Learn more about COVID-19 in Saskatchewan. Daily case numbers and information for businesses and workers.

The Re-Open Saskatchewan plan was released on April 23rd.

Google Translate Disclaimer

A number of pages on the Government of Saskatchewan's website have been professionally translated in French. These translations are identified by a yellow box in the right or left rail that resembles the link below. The home page for French-language content on this site can be found at:

Renseignements en Français

Where an official translation is not available, Google™ Translate can be used. Google™ Translate is a free online language translation service that can translate text and web pages into different languages. Translations are made available to increase access to Government of Saskatchewan content for populations whose first language is not English.

Software-based translations do not approach the fluency of a native speaker or possess the skill of a professional translator. The translation should not be considered exact, and may include incorrect or offensive language. The Government of Saskatchewan does not warrant the accuracy, reliability or timeliness of any information translated by this system. Some files or items cannot be translated, including graphs, photos and other file formats such as portable document formats (PDFs).

Any person or entities that rely on information obtained from the system does so at his or her own risk. Government of Saskatchewan is not responsible for any damage or issues that may possibly result from using translated website content. If you have any questions about Google™ Translate, please visit: Google™ Translate FAQs.

Season Dates and Limits

Season Dates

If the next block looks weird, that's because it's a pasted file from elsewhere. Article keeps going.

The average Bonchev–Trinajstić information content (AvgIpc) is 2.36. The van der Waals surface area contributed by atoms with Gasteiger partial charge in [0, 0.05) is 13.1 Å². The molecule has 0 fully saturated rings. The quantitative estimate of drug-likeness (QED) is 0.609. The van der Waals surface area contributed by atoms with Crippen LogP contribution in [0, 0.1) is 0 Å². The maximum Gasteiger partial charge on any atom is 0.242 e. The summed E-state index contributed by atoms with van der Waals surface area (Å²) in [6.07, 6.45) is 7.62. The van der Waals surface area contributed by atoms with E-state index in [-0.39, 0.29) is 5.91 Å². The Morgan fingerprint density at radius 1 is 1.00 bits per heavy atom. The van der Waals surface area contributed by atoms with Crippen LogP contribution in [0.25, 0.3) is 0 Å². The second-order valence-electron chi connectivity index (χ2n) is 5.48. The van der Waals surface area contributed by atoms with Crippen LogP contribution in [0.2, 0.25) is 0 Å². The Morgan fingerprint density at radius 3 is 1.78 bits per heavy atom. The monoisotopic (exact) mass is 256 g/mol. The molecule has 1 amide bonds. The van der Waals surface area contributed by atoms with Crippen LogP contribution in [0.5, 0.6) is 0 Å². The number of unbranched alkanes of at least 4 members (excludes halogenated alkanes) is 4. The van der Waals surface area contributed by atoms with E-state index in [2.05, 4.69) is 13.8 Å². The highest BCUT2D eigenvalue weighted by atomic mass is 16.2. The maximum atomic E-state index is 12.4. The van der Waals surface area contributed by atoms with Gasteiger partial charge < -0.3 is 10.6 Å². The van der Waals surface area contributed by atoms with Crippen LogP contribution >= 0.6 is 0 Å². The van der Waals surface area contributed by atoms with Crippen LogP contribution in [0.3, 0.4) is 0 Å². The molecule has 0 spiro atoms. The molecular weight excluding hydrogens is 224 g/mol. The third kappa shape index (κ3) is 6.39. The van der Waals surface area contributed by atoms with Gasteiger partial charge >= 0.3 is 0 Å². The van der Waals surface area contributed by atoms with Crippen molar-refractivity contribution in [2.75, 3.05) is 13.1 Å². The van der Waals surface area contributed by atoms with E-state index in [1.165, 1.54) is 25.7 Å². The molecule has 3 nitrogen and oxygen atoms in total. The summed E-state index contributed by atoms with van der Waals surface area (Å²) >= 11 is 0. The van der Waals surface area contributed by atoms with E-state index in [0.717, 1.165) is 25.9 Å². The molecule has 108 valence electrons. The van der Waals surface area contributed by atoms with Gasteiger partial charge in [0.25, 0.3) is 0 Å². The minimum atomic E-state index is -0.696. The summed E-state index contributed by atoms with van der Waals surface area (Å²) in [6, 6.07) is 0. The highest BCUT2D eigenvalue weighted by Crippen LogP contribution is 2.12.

2020-21 Open Close
Southern Zone May 5, 2020 March 31, 2021
Central Zone May 15 2020 March 31, 2021
Northern Zone May 25, 2020 April 15, 2021

Catch Limits

General limits apply to most Saskatchewan public waters. However, some waters are managed with special regulations that further restrict angler harvest or activity. These exceptions to the general regulations must be complied with when fishing any of the listed waters.

Limit refers to the maximum number and size of fish you are allowed to retain or have in your possession. Anglers may possess no more than one limit of each fish species at any time. This includes fish that are eaten or given away for that particular day, as well as all fish that are at your camp, being transported by or for you, or fish that are in storage. 

To determine fish length, measure the fish with its tail pinched.

How to measure a fish 

General Limits

Arctic grayling 2 Only one may exceed 35 cm
Bigmouth buffalo 0  
Burbot 8  
Channel catfish 2  
Goldeye/mooneye 8  
Lake trout 3 Only one may exceed 65 cm
Largemouth bass 2  
Northern pike 5 Only one may exceed 75 cm
Perch 25  
Rock bass 6  
Stocked trout (brook, brown,
rainbow, splake, and tiger trout)
5 All specimens combined
Smallmouth bass 0  
Sturgeon 0  
Walleye/sauger/saugete 4 Only one may exceed 55 cm
Whitefish 8  

Note: When large numbers of fish are caught and released, anglers should voluntarily limit their overall catch. If catch is not limited, anglers can kill in excess of their daily limit. Research has shown that fish may die after being released for a variety of reasons, even if they appear healthy upon release. Even with careful handling, up to 10 per cent of released fish die afterwards. To estimate delayed mortality, count one fish killed for every 10 fish released. This mortality combined with the number of fish kept should not exceed your daily limit for a particular species, and anglers should consider stopping their fishing activity, or effort should be diverted to another species.

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